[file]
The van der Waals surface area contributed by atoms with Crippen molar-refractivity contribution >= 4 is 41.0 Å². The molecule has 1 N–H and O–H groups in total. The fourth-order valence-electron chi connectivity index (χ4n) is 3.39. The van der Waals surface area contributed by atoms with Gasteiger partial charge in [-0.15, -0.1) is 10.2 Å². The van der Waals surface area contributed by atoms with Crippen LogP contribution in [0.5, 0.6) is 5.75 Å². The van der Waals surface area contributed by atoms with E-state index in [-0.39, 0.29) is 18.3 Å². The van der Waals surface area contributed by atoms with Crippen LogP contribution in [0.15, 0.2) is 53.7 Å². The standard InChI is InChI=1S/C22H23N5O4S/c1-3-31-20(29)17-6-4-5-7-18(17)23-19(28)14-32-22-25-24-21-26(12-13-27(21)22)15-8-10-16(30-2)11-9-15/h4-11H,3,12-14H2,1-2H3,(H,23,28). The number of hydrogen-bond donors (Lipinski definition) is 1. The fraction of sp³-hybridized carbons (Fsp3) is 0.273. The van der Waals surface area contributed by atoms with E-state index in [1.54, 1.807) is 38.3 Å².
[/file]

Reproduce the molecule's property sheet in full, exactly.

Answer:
The van der Waals surface area contributed by atoms with Crippen molar-refractivity contribution >= 4 is 41.0 Å². The molecule has 1 N–H and O–H groups in total. The fourth-order valence-electron chi connectivity index (χ4n) is 3.39. The van der Waals surface area contributed by atoms with Gasteiger partial charge in [-0.15, -0.1) is 10.2 Å². The van der Waals surface area contributed by atoms with Crippen LogP contribution in [0.5, 0.6) is 5.75 Å². The van der Waals surface area contributed by atoms with E-state index in [-0.39, 0.29) is 18.3 Å². The van der Waals surface area contributed by atoms with Crippen LogP contribution in [0.15, 0.2) is 53.7 Å². The standard InChI is InChI=1S/C22H23N5O4S/c1-3-31-20(29)17-6-4-5-7-18(17)23-19(28)14-32-22-25-24-21-26(12-13-27(21)22)15-8-10-16(30-2)11-9-15/h4-11H,3,12-14H2,1-2H3,(H,23,28). The number of hydrogen-bond donors (Lipinski definition) is 1. The fraction of sp³-hybridized carbons (Fsp3) is 0.273. The van der Waals surface area contributed by atoms with E-state index in [1.54, 1.807) is 38.3 Å².